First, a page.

sensor:-platform:hp_ilohost:IP_ADDRESS or HOSTNAMEusername:USERNAMEpassword:PASSWORDmonitored_variables:-name:SENSOR NAMEsensor_type:SENSOR TYPE
Automation - time: The after keyword for time triggers (not conditions) has been deprecated in favor of the at keyword. This resembles better what it does (old one still works, gives a warning) (@armills - #7846) (automation.time docs) (breaking change)
Automation - numeric_state: above and below will no longer trigger if it is equal. (@armills - #7857) (breaking change)
Broadlink switches: Entity ids will change for switches that don’t have a default name set. In this case the object_id is now used. (@abmantis - #7845) (switch.broadlink docs) (breaking change)
Disallow ambiguous color descriptors in the light.turn_on schema. This means that you can no longer specify both xy_color and rgb_color. (@amelchio - #7765) (breaking change)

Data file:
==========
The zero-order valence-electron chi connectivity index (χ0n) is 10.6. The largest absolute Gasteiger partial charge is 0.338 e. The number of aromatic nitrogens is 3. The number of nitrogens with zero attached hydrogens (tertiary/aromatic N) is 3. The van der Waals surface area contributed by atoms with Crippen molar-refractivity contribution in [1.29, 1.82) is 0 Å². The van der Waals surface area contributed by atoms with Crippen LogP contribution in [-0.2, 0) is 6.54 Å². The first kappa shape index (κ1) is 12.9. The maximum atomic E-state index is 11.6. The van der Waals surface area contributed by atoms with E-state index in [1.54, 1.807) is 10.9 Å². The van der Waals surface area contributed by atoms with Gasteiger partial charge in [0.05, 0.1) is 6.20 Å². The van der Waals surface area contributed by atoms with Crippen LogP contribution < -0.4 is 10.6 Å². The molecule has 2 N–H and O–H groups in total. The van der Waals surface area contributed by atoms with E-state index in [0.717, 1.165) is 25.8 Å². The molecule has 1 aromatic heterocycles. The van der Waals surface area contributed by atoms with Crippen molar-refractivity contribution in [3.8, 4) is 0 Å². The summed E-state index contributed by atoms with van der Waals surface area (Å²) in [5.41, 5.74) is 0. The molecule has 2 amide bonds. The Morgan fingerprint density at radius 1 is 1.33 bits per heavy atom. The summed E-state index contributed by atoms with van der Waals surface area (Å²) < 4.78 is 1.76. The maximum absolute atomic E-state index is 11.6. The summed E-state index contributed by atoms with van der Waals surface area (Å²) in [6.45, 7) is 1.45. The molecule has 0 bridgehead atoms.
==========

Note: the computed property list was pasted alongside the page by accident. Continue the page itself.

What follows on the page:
If you need help…
…don’t hesitate to use our very active forums or join us for a little chat. The release notes have comments enabled but it’s preferred if you use the former communication channels. Thanks.
Experiencing issues introduced by this release? Please report them in our issue tracker. Make sure to fill in all fields of the issue template.
Welcome to another great release of Home Assistant! While some of contributors and users are gathering at PyCon US 2017, we still managed to get a great release together!
First thing for this release is a feature that has been requested a lot: an automation editor! It’s still experimental - and many things are still in progress - but it works! You can create new automations and edit existing ones. If you start a new config, you’re all good to go. Otherwise check these instructions to get your automations ready for editing in the UI.